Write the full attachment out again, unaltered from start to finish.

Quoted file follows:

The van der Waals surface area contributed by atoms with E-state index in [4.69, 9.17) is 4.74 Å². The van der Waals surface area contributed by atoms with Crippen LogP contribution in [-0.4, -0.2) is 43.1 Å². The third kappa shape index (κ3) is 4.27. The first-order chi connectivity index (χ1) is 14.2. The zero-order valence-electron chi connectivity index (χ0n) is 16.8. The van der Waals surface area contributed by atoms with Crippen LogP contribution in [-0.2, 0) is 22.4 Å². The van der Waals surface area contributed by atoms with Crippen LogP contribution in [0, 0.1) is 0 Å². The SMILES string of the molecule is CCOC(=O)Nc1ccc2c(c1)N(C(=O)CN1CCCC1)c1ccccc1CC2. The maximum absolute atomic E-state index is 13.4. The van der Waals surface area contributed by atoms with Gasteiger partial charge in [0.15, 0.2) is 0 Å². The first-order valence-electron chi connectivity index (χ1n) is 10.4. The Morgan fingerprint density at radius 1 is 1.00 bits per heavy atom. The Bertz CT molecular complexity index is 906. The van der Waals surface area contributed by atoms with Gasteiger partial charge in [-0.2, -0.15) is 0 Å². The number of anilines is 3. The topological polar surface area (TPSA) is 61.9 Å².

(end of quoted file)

The van der Waals surface area contributed by atoms with E-state index in [4.69, 9.17) is 4.74 Å². The van der Waals surface area contributed by atoms with Crippen LogP contribution in [-0.4, -0.2) is 43.1 Å². The third kappa shape index (κ3) is 4.27. The first-order chi connectivity index (χ1) is 14.2. The zero-order valence-electron chi connectivity index (χ0n) is 16.8. The van der Waals surface area contributed by atoms with Crippen LogP contribution in [-0.2, 0) is 22.4 Å². The van der Waals surface area contributed by atoms with Crippen LogP contribution in [0, 0.1) is 0 Å². The SMILES string of the molecule is CCOC(=O)Nc1ccc2c(c1)N(C(=O)CN1CCCC1)c1ccccc1CC2. The maximum absolute atomic E-state index is 13.4. The van der Waals surface area contributed by atoms with Gasteiger partial charge in [0.15, 0.2) is 0 Å². The first-order valence-electron chi connectivity index (χ1n) is 10.4. The Morgan fingerprint density at radius 1 is 1.00 bits per heavy atom. The Bertz CT molecular complexity index is 906. The van der Waals surface area contributed by atoms with Gasteiger partial charge in [-0.2, -0.15) is 0 Å². The number of anilines is 3. The topological polar surface area (TPSA) is 61.9 Å².